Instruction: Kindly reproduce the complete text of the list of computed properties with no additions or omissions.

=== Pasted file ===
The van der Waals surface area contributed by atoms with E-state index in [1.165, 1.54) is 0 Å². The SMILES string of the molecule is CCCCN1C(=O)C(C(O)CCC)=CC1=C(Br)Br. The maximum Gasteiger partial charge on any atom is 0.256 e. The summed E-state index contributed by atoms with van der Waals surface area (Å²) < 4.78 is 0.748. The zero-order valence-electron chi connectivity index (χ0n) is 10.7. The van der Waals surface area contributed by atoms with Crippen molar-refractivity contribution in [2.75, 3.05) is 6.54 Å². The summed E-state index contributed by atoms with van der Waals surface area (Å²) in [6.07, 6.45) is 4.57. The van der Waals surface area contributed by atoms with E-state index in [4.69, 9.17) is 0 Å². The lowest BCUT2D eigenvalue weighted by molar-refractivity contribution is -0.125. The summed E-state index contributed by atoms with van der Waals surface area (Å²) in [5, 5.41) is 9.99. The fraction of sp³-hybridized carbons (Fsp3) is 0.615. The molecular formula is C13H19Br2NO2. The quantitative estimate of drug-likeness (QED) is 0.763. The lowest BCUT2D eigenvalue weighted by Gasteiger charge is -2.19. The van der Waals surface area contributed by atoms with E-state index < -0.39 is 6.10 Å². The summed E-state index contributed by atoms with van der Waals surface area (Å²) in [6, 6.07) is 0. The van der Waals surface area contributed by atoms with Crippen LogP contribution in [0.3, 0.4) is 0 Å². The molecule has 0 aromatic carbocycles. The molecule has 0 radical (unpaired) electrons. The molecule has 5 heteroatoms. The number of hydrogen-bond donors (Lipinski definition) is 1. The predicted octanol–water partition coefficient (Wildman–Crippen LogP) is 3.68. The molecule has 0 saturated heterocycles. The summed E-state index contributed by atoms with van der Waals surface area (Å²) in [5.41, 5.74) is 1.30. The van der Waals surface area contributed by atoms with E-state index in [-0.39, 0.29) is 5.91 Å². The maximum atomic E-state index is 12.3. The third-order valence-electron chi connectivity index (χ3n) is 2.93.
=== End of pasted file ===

The van der Waals surface area contributed by atoms with E-state index in [1.165, 1.54) is 0 Å². The SMILES string of the molecule is CCCCN1C(=O)C(C(O)CCC)=CC1=C(Br)Br. The maximum Gasteiger partial charge on any atom is 0.256 e. The summed E-state index contributed by atoms with van der Waals surface area (Å²) < 4.78 is 0.748. The zero-order valence-electron chi connectivity index (χ0n) is 10.7. The van der Waals surface area contributed by atoms with Crippen molar-refractivity contribution in [2.75, 3.05) is 6.54 Å². The summed E-state index contributed by atoms with van der Waals surface area (Å²) in [6.07, 6.45) is 4.57. The van der Waals surface area contributed by atoms with E-state index in [4.69, 9.17) is 0 Å². The lowest BCUT2D eigenvalue weighted by molar-refractivity contribution is -0.125. The summed E-state index contributed by atoms with van der Waals surface area (Å²) in [5, 5.41) is 9.99. The fraction of sp³-hybridized carbons (Fsp3) is 0.615. The molecular formula is C13H19Br2NO2. The quantitative estimate of drug-likeness (QED) is 0.763. The lowest BCUT2D eigenvalue weighted by Gasteiger charge is -2.19. The van der Waals surface area contributed by atoms with E-state index < -0.39 is 6.10 Å². The summed E-state index contributed by atoms with van der Waals surface area (Å²) in [6, 6.07) is 0. The van der Waals surface area contributed by atoms with Crippen LogP contribution in [0.3, 0.4) is 0 Å². The molecule has 0 aromatic carbocycles. The molecule has 0 radical (unpaired) electrons. The molecule has 5 heteroatoms. The number of hydrogen-bond donors (Lipinski definition) is 1. The predicted octanol–water partition coefficient (Wildman–Crippen LogP) is 3.68. The molecule has 0 saturated heterocycles. The summed E-state index contributed by atoms with van der Waals surface area (Å²) in [5.41, 5.74) is 1.30. The van der Waals surface area contributed by atoms with E-state index in [-0.39, 0.29) is 5.91 Å². The maximum atomic E-state index is 12.3. The third-order valence-electron chi connectivity index (χ3n) is 2.93.